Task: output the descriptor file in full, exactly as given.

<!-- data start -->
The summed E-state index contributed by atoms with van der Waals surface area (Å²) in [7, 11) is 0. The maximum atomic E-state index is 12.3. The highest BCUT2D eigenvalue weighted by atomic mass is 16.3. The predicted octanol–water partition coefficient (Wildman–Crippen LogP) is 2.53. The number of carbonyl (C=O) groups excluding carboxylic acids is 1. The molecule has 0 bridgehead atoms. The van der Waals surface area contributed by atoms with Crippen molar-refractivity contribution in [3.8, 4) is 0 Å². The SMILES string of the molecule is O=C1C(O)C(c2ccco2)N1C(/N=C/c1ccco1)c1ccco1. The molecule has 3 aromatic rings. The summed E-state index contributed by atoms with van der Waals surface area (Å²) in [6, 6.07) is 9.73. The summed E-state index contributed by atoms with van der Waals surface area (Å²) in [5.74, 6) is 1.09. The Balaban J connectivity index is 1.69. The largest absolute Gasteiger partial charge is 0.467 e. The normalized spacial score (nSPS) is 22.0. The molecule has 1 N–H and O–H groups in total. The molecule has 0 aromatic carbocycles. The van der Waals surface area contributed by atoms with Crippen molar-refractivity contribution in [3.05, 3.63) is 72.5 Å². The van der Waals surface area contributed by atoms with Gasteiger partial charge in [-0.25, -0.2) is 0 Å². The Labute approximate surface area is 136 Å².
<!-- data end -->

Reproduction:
The summed E-state index contributed by atoms with van der Waals surface area (Å²) in [7, 11) is 0. The maximum atomic E-state index is 12.3. The highest BCUT2D eigenvalue weighted by atomic mass is 16.3. The predicted octanol–water partition coefficient (Wildman–Crippen LogP) is 2.53. The number of carbonyl (C=O) groups excluding carboxylic acids is 1. The molecule has 0 bridgehead atoms. The van der Waals surface area contributed by atoms with Crippen molar-refractivity contribution in [3.8, 4) is 0 Å². The SMILES string of the molecule is O=C1C(O)C(c2ccco2)N1C(/N=C/c1ccco1)c1ccco1. The molecule has 3 aromatic rings. The summed E-state index contributed by atoms with van der Waals surface area (Å²) in [6, 6.07) is 9.73. The summed E-state index contributed by atoms with van der Waals surface area (Å²) in [5.74, 6) is 1.09. The Balaban J connectivity index is 1.69. The largest absolute Gasteiger partial charge is 0.467 e. The normalized spacial score (nSPS) is 22.0. The molecule has 1 N–H and O–H groups in total. The molecule has 0 aromatic carbocycles. The van der Waals surface area contributed by atoms with Crippen molar-refractivity contribution in [3.05, 3.63) is 72.5 Å². The van der Waals surface area contributed by atoms with Gasteiger partial charge in [-0.25, -0.2) is 0 Å². The Labute approximate surface area is 136 Å².